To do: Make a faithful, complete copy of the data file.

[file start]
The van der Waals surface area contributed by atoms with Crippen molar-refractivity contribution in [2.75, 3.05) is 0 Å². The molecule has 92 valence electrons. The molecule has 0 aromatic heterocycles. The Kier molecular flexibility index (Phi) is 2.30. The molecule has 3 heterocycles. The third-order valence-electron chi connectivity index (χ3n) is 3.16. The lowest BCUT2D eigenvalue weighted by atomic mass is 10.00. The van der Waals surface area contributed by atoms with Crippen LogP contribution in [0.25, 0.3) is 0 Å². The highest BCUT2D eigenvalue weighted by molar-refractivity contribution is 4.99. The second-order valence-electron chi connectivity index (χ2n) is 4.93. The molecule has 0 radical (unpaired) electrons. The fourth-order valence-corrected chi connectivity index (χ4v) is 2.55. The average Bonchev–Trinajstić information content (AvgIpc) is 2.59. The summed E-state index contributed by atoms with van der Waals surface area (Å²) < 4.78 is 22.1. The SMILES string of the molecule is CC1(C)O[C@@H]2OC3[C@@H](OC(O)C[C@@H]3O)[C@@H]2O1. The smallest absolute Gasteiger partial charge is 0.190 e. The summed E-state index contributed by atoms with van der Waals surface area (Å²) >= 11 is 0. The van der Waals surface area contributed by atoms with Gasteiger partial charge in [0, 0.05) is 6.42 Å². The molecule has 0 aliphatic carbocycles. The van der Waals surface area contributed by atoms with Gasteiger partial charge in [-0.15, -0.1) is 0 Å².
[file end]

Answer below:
The van der Waals surface area contributed by atoms with Crippen molar-refractivity contribution in [2.75, 3.05) is 0 Å². The molecule has 92 valence electrons. The molecule has 0 aromatic heterocycles. The Kier molecular flexibility index (Phi) is 2.30. The molecule has 3 heterocycles. The third-order valence-electron chi connectivity index (χ3n) is 3.16. The lowest BCUT2D eigenvalue weighted by atomic mass is 10.00. The van der Waals surface area contributed by atoms with Crippen LogP contribution in [0.25, 0.3) is 0 Å². The highest BCUT2D eigenvalue weighted by molar-refractivity contribution is 4.99. The second-order valence-electron chi connectivity index (χ2n) is 4.93. The molecule has 0 radical (unpaired) electrons. The fourth-order valence-corrected chi connectivity index (χ4v) is 2.55. The average Bonchev–Trinajstić information content (AvgIpc) is 2.59. The summed E-state index contributed by atoms with van der Waals surface area (Å²) < 4.78 is 22.1. The SMILES string of the molecule is CC1(C)O[C@@H]2OC3[C@@H](OC(O)C[C@@H]3O)[C@@H]2O1. The smallest absolute Gasteiger partial charge is 0.190 e. The summed E-state index contributed by atoms with van der Waals surface area (Å²) >= 11 is 0. The van der Waals surface area contributed by atoms with Gasteiger partial charge in [0, 0.05) is 6.42 Å². The molecule has 0 aliphatic carbocycles. The van der Waals surface area contributed by atoms with Gasteiger partial charge in [-0.15, -0.1) is 0 Å².